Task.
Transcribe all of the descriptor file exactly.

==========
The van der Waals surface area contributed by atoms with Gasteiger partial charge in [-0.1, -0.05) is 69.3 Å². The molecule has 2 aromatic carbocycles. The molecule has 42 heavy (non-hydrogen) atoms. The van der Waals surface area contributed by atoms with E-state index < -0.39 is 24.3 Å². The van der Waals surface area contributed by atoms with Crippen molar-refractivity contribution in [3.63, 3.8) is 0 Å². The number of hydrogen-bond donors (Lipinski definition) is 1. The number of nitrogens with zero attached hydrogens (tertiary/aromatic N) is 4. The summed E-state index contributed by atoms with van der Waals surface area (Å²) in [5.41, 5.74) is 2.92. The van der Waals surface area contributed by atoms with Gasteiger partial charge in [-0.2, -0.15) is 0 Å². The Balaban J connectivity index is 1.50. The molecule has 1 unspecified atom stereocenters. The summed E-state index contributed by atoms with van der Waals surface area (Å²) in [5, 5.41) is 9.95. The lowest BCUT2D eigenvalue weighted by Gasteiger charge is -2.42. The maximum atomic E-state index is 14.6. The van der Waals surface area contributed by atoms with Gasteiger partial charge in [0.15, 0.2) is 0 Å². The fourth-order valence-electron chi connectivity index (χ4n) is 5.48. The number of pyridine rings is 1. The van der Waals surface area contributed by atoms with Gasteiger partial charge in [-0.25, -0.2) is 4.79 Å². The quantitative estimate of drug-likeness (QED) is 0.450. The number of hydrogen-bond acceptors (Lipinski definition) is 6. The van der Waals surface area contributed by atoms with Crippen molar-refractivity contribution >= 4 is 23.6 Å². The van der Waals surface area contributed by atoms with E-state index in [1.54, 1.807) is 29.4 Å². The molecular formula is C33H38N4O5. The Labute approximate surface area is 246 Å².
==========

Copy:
The van der Waals surface area contributed by atoms with Gasteiger partial charge in [-0.1, -0.05) is 69.3 Å². The molecule has 2 aromatic carbocycles. The molecule has 42 heavy (non-hydrogen) atoms. The van der Waals surface area contributed by atoms with E-state index < -0.39 is 24.3 Å². The van der Waals surface area contributed by atoms with Crippen molar-refractivity contribution in [3.63, 3.8) is 0 Å². The number of hydrogen-bond donors (Lipinski definition) is 1. The number of nitrogens with zero attached hydrogens (tertiary/aromatic N) is 4. The summed E-state index contributed by atoms with van der Waals surface area (Å²) in [5.41, 5.74) is 2.92. The van der Waals surface area contributed by atoms with Gasteiger partial charge in [-0.2, -0.15) is 0 Å². The Balaban J connectivity index is 1.50. The molecule has 1 unspecified atom stereocenters. The summed E-state index contributed by atoms with van der Waals surface area (Å²) in [5, 5.41) is 9.95. The lowest BCUT2D eigenvalue weighted by Gasteiger charge is -2.42. The maximum atomic E-state index is 14.6. The van der Waals surface area contributed by atoms with Gasteiger partial charge in [0.15, 0.2) is 0 Å². The fourth-order valence-electron chi connectivity index (χ4n) is 5.48. The number of pyridine rings is 1. The van der Waals surface area contributed by atoms with Gasteiger partial charge in [-0.25, -0.2) is 4.79 Å². The quantitative estimate of drug-likeness (QED) is 0.450. The number of hydrogen-bond acceptors (Lipinski definition) is 6. The van der Waals surface area contributed by atoms with Crippen molar-refractivity contribution >= 4 is 23.6 Å². The van der Waals surface area contributed by atoms with E-state index in [1.54, 1.807) is 29.4 Å². The molecular formula is C33H38N4O5. The Labute approximate surface area is 246 Å².